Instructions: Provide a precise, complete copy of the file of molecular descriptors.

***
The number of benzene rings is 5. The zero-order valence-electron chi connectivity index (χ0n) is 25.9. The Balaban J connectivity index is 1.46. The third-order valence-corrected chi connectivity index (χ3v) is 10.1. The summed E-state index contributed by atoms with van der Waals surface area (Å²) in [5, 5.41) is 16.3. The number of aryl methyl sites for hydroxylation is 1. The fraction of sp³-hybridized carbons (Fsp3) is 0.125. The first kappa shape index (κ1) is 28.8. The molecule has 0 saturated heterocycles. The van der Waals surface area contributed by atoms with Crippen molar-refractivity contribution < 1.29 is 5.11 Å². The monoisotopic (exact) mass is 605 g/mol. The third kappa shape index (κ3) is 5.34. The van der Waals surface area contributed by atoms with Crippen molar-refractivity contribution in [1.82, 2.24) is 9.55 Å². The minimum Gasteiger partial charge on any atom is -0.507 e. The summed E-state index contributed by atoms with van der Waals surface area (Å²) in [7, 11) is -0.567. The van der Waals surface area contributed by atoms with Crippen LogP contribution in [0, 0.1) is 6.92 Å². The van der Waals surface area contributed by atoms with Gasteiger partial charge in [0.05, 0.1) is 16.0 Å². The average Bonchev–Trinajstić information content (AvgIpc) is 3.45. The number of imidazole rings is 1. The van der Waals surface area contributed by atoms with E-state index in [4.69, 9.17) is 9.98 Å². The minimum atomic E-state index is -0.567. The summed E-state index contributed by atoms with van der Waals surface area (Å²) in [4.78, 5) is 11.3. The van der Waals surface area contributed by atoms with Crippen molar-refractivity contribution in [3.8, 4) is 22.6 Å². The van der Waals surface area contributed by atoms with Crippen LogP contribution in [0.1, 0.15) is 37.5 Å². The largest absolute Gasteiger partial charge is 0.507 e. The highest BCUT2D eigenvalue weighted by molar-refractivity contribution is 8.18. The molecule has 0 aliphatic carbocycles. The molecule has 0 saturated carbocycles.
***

The number of benzene rings is 5. The zero-order valence-electron chi connectivity index (χ0n) is 25.9. The Balaban J connectivity index is 1.46. The third-order valence-corrected chi connectivity index (χ3v) is 10.1. The summed E-state index contributed by atoms with van der Waals surface area (Å²) in [5, 5.41) is 16.3. The number of aryl methyl sites for hydroxylation is 1. The fraction of sp³-hybridized carbons (Fsp3) is 0.125. The first kappa shape index (κ1) is 28.8. The molecule has 0 saturated heterocycles. The van der Waals surface area contributed by atoms with Crippen molar-refractivity contribution < 1.29 is 5.11 Å². The monoisotopic (exact) mass is 605 g/mol. The third kappa shape index (κ3) is 5.34. The van der Waals surface area contributed by atoms with Crippen molar-refractivity contribution in [1.82, 2.24) is 9.55 Å². The minimum Gasteiger partial charge on any atom is -0.507 e. The summed E-state index contributed by atoms with van der Waals surface area (Å²) in [7, 11) is -0.567. The van der Waals surface area contributed by atoms with Crippen LogP contribution in [0, 0.1) is 6.92 Å². The van der Waals surface area contributed by atoms with Gasteiger partial charge in [0.05, 0.1) is 16.0 Å². The average Bonchev–Trinajstić information content (AvgIpc) is 3.45. The number of imidazole rings is 1. The van der Waals surface area contributed by atoms with E-state index in [4.69, 9.17) is 9.98 Å². The minimum atomic E-state index is -0.567. The summed E-state index contributed by atoms with van der Waals surface area (Å²) in [4.78, 5) is 11.3. The van der Waals surface area contributed by atoms with Crippen molar-refractivity contribution in [3.8, 4) is 22.6 Å². The van der Waals surface area contributed by atoms with Crippen LogP contribution in [0.1, 0.15) is 37.5 Å². The largest absolute Gasteiger partial charge is 0.507 e. The highest BCUT2D eigenvalue weighted by molar-refractivity contribution is 8.18. The molecule has 0 aliphatic carbocycles. The molecule has 0 saturated carbocycles.